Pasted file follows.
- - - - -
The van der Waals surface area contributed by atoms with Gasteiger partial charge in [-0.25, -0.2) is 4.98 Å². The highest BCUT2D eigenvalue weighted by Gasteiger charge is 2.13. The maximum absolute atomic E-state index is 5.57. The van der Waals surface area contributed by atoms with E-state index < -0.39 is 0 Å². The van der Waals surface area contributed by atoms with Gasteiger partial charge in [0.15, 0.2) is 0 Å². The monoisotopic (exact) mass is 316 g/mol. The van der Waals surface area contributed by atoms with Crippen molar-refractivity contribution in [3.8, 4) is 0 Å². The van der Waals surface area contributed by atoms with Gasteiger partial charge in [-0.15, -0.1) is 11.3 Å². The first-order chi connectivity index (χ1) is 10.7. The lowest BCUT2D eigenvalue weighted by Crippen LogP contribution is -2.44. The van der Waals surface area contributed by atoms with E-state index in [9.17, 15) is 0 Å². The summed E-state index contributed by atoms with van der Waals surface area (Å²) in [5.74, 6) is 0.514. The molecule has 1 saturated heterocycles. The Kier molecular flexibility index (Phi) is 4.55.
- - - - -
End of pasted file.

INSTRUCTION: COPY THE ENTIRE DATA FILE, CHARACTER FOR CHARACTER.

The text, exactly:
The van der Waals surface area contributed by atoms with Gasteiger partial charge in [-0.25, -0.2) is 4.98 Å². The highest BCUT2D eigenvalue weighted by Gasteiger charge is 2.13. The maximum absolute atomic E-state index is 5.57. The van der Waals surface area contributed by atoms with E-state index < -0.39 is 0 Å². The van der Waals surface area contributed by atoms with Gasteiger partial charge in [0.15, 0.2) is 0 Å². The monoisotopic (exact) mass is 316 g/mol. The van der Waals surface area contributed by atoms with Crippen molar-refractivity contribution in [3.8, 4) is 0 Å². The van der Waals surface area contributed by atoms with Gasteiger partial charge in [-0.15, -0.1) is 11.3 Å². The first-order chi connectivity index (χ1) is 10.7. The lowest BCUT2D eigenvalue weighted by Crippen LogP contribution is -2.44. The van der Waals surface area contributed by atoms with E-state index in [9.17, 15) is 0 Å². The summed E-state index contributed by atoms with van der Waals surface area (Å²) in [5.74, 6) is 0.514. The molecule has 1 saturated heterocycles. The Kier molecular flexibility index (Phi) is 4.55.